At last – standard contractual terms between barristers and solicitors clear final hurdle

Contractual terms: bid to support the cab-rank rule

Standard contractual terms between solicitors and barristers are set to become a reality at long last after the Legal Services Board (LSB) approved controversial changes to the cab-rank rule that will underpin them – albeit with some reluctance.

LSB chief executive Chris Kenny said that while the Bar Standards Board’s (BSB) approach to the issue “is not one which the LSB considers to be the most appropriate”, nonetheless it could find no reason to refuse the application, which is the statutory test for rule changes.

However, he stressed that the decision does not constitute endorsement of the cab-rank rule itself, which will be considered as part of the BSB’s wider review of its code of conduct.

Currently, while increasingly barristers are seeking to agree contractual terms with solicitors and so mitigate the risk of non-payment of fees, they are not obliged to accept instructions on negotiated contractual terms. The BSB argues that this undermines the cab-rank rule.

Under the BSB’s scheme, if a solicitor seeks to instruct a barrister on its New Contractual Terms (NCT) or on the individual barrister’s own advertised terms, the cab-rank rule will apply. If they want to instruct them on any other terms, it will not. The BSB expects many barristers to use the NCT.

Further, if a firm of solicitors does not pay a barrister’s fees, and an award made by the joint Law Society/Bar Council tribunal remains unpaid, and/or a court has given judgment in favour of the barrister, the unpaid barrister can complain to the Bar Council under a new list of defaulting solicitors.

If the solicitors are placed on it, then the cab-rank rule will not apply to any barrister receiving instructions from those solicitors.

In January the LSB issued an unprecedented statutory warning notice that it was considering whether to reject these changes to the cab-rank rule, and while it had a year to come to a decision, has done so following a consultation with other stakeholders. Only the Law Society raised concerns in response to the consultation, primarily that the NCT are biased in favour of the barrister.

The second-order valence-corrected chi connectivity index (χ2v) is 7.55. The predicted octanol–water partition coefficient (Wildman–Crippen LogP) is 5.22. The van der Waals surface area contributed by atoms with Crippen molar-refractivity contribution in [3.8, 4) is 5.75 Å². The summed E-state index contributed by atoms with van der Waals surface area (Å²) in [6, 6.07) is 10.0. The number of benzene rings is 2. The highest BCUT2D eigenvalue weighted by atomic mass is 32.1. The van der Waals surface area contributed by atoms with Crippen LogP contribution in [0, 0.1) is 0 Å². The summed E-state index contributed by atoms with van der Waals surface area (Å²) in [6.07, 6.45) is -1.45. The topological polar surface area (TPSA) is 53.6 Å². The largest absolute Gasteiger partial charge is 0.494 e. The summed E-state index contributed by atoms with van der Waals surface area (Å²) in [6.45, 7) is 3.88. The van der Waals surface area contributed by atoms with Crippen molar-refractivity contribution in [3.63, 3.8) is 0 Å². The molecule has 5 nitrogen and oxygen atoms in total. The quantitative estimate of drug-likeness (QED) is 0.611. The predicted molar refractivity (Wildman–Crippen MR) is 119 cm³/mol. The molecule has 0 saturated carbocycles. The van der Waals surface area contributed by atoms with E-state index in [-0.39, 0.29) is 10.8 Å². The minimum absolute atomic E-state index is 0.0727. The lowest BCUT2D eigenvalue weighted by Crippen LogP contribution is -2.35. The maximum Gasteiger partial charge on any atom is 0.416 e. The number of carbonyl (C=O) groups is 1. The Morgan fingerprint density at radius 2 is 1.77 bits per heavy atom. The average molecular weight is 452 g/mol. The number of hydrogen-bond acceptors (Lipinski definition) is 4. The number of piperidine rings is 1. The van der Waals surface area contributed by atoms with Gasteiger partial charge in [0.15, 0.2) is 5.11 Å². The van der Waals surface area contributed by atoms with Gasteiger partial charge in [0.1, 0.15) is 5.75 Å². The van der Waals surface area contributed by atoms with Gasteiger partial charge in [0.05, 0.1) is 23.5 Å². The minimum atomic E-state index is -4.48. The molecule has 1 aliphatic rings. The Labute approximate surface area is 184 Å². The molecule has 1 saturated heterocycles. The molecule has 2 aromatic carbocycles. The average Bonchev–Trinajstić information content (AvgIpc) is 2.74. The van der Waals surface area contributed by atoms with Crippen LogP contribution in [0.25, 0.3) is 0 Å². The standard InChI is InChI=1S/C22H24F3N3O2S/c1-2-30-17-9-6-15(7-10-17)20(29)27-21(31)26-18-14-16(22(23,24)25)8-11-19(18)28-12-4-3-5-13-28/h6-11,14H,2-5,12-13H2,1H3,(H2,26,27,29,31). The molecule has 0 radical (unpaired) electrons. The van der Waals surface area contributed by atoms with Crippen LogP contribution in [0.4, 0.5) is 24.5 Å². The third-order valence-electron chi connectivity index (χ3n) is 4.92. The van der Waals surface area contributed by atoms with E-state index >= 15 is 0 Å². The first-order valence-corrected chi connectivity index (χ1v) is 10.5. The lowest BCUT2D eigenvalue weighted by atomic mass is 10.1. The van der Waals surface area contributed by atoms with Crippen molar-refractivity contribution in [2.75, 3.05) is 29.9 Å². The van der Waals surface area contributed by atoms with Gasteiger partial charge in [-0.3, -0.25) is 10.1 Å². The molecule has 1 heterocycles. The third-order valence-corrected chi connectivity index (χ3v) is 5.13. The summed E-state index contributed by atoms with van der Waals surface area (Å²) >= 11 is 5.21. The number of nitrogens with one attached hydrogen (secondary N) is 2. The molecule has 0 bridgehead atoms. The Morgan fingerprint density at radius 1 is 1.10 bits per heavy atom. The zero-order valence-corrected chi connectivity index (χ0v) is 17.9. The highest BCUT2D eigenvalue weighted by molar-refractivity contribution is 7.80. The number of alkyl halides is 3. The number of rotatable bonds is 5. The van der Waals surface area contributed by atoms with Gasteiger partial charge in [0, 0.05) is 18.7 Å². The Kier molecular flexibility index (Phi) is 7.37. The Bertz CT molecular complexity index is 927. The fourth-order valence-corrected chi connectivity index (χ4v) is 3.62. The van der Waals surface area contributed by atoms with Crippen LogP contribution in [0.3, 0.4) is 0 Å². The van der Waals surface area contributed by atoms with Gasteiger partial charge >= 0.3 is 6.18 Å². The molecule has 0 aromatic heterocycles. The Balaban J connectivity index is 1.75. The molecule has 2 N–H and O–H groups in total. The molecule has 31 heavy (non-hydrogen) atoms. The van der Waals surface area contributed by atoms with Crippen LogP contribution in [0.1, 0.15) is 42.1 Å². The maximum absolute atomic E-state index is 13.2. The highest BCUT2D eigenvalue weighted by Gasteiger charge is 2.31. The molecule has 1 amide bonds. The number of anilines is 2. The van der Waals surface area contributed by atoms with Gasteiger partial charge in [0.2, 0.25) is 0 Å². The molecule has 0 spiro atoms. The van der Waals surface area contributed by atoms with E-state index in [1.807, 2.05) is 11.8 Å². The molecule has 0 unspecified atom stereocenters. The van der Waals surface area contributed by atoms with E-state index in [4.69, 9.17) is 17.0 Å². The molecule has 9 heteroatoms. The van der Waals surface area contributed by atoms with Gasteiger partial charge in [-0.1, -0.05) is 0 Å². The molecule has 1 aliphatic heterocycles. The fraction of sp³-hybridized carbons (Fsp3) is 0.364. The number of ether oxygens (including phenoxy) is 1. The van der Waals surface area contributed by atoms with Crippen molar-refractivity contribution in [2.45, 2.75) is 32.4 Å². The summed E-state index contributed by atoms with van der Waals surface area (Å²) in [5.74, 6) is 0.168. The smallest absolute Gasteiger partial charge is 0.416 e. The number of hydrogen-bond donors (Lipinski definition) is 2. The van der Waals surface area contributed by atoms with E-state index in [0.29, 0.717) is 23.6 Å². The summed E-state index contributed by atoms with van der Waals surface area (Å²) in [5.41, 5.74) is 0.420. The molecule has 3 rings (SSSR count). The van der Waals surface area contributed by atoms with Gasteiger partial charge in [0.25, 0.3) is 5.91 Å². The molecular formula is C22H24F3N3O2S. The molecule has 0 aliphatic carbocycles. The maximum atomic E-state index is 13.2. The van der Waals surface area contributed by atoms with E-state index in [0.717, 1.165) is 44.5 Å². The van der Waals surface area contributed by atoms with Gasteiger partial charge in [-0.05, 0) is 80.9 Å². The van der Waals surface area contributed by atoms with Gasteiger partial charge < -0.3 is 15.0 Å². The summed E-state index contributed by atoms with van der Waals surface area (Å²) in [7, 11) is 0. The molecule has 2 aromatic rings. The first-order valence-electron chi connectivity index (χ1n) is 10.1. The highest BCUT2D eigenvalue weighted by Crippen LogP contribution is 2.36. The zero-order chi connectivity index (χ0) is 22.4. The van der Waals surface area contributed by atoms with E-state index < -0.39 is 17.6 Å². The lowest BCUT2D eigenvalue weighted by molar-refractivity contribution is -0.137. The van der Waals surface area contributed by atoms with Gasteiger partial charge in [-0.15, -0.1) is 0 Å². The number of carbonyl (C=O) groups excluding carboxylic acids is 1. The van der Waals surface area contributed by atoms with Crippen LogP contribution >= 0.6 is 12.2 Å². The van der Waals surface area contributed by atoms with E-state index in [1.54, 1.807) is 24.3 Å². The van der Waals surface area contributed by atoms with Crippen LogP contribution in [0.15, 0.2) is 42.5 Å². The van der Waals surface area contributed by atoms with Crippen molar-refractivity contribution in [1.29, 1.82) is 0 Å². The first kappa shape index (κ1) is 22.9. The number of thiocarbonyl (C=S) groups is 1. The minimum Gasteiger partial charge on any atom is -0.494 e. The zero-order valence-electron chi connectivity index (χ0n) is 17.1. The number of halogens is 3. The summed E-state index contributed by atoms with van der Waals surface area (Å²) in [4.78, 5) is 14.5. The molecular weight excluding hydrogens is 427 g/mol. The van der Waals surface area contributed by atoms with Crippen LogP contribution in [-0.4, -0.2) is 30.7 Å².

Mr Kenny noted that the Law Society did not explain in what way they are biased, adding that solicitors and barristers retain the freedom to agree terms other than the NCT.

The BSB spokesman said: “The BSB welcomes the decision and now looks forward to liaising with the Bar Council to implement and publicise the change. Details – including support available to barristers – will be available after the summer break.”

More than a decade ago the Bar Council and Law Society first began discussing an overhaul of the non-contractual terms of work which are currently the default arrangement between barristers and their instructed solicitors, and the withdrawal of credit scheme for solicitors who do not pay fees. The talks collapsed in 2008.

The BSB will now look to extend the arrangements to other legal professionals; the Association of Costs Lawyers was among those to say its members should have the benefit of them.



    Readers Comments

  • mark burns says:

    I am not sure what this article says about the perceived balance of power between solicitors and the Bar. If we are asked by a client to refer to a barrister it is our job to ensure that referral is made on the most advantageous terms for the client. As such should solicitors not be seeking to contract on their standard terms of purchase rather than have terms imposed by the Bar?

  • Scott Baldwin says:

    Mark, when you seek to refer a task to another professional say an expert witness do you impose your own terms on them? When you say that the referral should be made on the most advantageous terms to the client do you mean giving them the option not to pay. At the moment the client can refuse to pay and the barrister can do little about it. If the solicitor refuses to meet the clients obligations then the after 6 months of reminders and letters the barrister can report the matter to the Bar Council. It then takes the Bar Council about 12 months to investigate and blacklist the solicitor so that no Chambers can do work for them unless they are paid upfront. We waste vast sums of money chasing around after unpaid debts which solicitors are liable for full in the knowledge that it will take 18 months for sanctions to be put in place and those sanctions have little impact.

    It seems the balance of power has for a very long time been shifted heavily in favour of solicitors and a little rebalancing is long overdue.

Leave a Comment

By clicking Submit you consent to Legal Futures storing your personal data and confirm you have read our Privacy Policy and section 5 of our Terms & Conditions which deals with user-generated content. All comments will be moderated before posting.

Required fields are marked *
Email address will not be published.

This site uses Akismet to reduce spam. Learn how your comment data is processed.


Harnessing the balance of technology and human interaction

In today’s legal landscape, finding the delicate balance between driving efficiency via use of technology and providing a personalised service is paramount to success.

AI’s legal leap: transforming law practice with intelligent tech

Just like in numerous other industries, the integration of artificial intelligence (AI) in the legal sector is proving to be a game-changer.

Shocking figures suggest divorce lawyers need to do more for clients

There are so many areas where professional legal advice requires complementary financial planning and one that is too frequently overlooked is on separation or divorce.

Loading animation